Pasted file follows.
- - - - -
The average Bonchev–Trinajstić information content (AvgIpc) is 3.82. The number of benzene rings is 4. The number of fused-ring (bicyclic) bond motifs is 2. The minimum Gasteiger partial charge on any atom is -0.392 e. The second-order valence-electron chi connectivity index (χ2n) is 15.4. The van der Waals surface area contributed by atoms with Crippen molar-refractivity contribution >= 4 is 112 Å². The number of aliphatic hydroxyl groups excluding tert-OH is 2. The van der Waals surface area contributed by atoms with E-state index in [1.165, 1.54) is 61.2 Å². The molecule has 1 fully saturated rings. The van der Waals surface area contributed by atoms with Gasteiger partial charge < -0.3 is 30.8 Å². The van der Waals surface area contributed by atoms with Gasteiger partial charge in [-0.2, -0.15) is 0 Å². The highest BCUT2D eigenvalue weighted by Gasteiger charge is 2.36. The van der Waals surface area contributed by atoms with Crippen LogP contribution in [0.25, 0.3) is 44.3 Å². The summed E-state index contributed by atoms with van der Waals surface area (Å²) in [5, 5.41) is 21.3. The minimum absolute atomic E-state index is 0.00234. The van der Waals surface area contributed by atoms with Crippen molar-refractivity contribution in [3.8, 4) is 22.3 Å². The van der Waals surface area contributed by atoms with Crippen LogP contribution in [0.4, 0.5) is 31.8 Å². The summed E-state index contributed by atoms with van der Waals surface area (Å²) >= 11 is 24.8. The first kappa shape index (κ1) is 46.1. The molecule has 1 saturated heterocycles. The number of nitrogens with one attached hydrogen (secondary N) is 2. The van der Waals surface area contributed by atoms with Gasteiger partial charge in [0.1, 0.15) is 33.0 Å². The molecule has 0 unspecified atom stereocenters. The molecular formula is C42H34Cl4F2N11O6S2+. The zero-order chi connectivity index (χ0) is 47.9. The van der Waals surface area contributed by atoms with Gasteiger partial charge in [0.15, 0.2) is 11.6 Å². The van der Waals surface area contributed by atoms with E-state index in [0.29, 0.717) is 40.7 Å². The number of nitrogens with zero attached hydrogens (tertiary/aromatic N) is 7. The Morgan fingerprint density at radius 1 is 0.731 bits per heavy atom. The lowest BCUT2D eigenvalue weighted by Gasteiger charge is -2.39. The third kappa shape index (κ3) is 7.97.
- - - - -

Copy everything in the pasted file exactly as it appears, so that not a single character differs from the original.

The average Bonchev–Trinajstić information content (AvgIpc) is 3.82. The number of benzene rings is 4. The number of fused-ring (bicyclic) bond motifs is 2. The minimum Gasteiger partial charge on any atom is -0.392 e. The second-order valence-electron chi connectivity index (χ2n) is 15.4. The van der Waals surface area contributed by atoms with Crippen molar-refractivity contribution >= 4 is 112 Å². The number of aliphatic hydroxyl groups excluding tert-OH is 2. The van der Waals surface area contributed by atoms with E-state index in [1.165, 1.54) is 61.2 Å². The molecule has 1 fully saturated rings. The van der Waals surface area contributed by atoms with Gasteiger partial charge < -0.3 is 30.8 Å². The van der Waals surface area contributed by atoms with Gasteiger partial charge in [-0.2, -0.15) is 0 Å². The highest BCUT2D eigenvalue weighted by Gasteiger charge is 2.36. The van der Waals surface area contributed by atoms with Crippen LogP contribution in [0.25, 0.3) is 44.3 Å². The summed E-state index contributed by atoms with van der Waals surface area (Å²) in [5, 5.41) is 21.3. The minimum absolute atomic E-state index is 0.00234. The van der Waals surface area contributed by atoms with Crippen molar-refractivity contribution in [3.8, 4) is 22.3 Å². The van der Waals surface area contributed by atoms with Crippen LogP contribution in [0.4, 0.5) is 31.8 Å². The summed E-state index contributed by atoms with van der Waals surface area (Å²) >= 11 is 24.8. The first kappa shape index (κ1) is 46.1. The molecule has 1 saturated heterocycles. The number of nitrogens with one attached hydrogen (secondary N) is 2. The van der Waals surface area contributed by atoms with Gasteiger partial charge in [0.1, 0.15) is 33.0 Å². The molecule has 0 unspecified atom stereocenters. The molecular formula is C42H34Cl4F2N11O6S2+. The zero-order chi connectivity index (χ0) is 47.9. The van der Waals surface area contributed by atoms with Gasteiger partial charge in [0.15, 0.2) is 11.6 Å². The van der Waals surface area contributed by atoms with E-state index in [0.29, 0.717) is 40.7 Å². The number of nitrogens with zero attached hydrogens (tertiary/aromatic N) is 7. The Morgan fingerprint density at radius 1 is 0.731 bits per heavy atom. The lowest BCUT2D eigenvalue weighted by Gasteiger charge is -2.39. The third kappa shape index (κ3) is 7.97.